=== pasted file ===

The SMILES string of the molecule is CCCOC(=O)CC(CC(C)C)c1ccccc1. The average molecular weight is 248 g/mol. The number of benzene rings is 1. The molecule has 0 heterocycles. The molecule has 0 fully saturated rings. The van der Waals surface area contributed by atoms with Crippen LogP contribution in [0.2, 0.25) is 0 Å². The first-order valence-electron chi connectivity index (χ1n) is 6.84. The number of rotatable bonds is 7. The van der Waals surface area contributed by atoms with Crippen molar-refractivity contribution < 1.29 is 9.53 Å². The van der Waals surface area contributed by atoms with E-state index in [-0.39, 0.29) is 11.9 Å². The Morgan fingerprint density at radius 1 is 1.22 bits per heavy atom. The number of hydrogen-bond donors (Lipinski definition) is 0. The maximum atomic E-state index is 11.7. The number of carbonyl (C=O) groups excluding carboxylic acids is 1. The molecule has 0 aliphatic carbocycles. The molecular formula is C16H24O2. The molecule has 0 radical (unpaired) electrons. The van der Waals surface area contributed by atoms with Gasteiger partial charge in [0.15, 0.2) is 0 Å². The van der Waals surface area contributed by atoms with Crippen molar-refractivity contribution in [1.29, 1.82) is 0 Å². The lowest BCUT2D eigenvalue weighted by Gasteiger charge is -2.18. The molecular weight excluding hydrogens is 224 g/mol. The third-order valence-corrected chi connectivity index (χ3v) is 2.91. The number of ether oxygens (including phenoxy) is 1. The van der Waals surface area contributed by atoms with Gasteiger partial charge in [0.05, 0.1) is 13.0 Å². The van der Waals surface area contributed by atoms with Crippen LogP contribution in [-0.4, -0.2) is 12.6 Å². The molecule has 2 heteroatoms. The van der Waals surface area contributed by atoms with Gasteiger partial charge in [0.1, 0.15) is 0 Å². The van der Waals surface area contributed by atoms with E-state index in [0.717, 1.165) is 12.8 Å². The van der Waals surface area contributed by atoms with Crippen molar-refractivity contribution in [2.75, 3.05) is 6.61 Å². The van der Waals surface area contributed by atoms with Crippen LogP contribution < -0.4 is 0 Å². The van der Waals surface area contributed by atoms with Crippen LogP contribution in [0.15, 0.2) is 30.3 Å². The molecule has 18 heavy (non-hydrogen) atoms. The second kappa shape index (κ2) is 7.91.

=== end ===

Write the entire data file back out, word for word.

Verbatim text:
The SMILES string of the molecule is CCCOC(=O)CC(CC(C)C)c1ccccc1. The average molecular weight is 248 g/mol. The number of benzene rings is 1. The molecule has 0 heterocycles. The molecule has 0 fully saturated rings. The van der Waals surface area contributed by atoms with Crippen LogP contribution in [0.2, 0.25) is 0 Å². The first-order valence-electron chi connectivity index (χ1n) is 6.84. The number of rotatable bonds is 7. The van der Waals surface area contributed by atoms with Crippen molar-refractivity contribution < 1.29 is 9.53 Å². The van der Waals surface area contributed by atoms with E-state index in [-0.39, 0.29) is 11.9 Å². The Morgan fingerprint density at radius 1 is 1.22 bits per heavy atom. The number of hydrogen-bond donors (Lipinski definition) is 0. The maximum atomic E-state index is 11.7. The number of carbonyl (C=O) groups excluding carboxylic acids is 1. The molecule has 0 aliphatic carbocycles. The molecular formula is C16H24O2. The molecule has 0 radical (unpaired) electrons. The van der Waals surface area contributed by atoms with Gasteiger partial charge in [0.15, 0.2) is 0 Å². The van der Waals surface area contributed by atoms with Crippen molar-refractivity contribution in [1.29, 1.82) is 0 Å². The lowest BCUT2D eigenvalue weighted by Gasteiger charge is -2.18. The molecular weight excluding hydrogens is 224 g/mol. The third-order valence-corrected chi connectivity index (χ3v) is 2.91. The number of ether oxygens (including phenoxy) is 1. The van der Waals surface area contributed by atoms with Gasteiger partial charge in [0.05, 0.1) is 13.0 Å². The van der Waals surface area contributed by atoms with Crippen LogP contribution in [-0.4, -0.2) is 12.6 Å². The molecule has 2 heteroatoms. The van der Waals surface area contributed by atoms with Gasteiger partial charge in [0.1, 0.15) is 0 Å². The van der Waals surface area contributed by atoms with E-state index in [0.717, 1.165) is 12.8 Å². The van der Waals surface area contributed by atoms with Crippen molar-refractivity contribution in [2.75, 3.05) is 6.61 Å². The van der Waals surface area contributed by atoms with Crippen LogP contribution < -0.4 is 0 Å². The van der Waals surface area contributed by atoms with Crippen LogP contribution in [0.15, 0.2) is 30.3 Å². The molecule has 18 heavy (non-hydrogen) atoms. The second kappa shape index (κ2) is 7.91.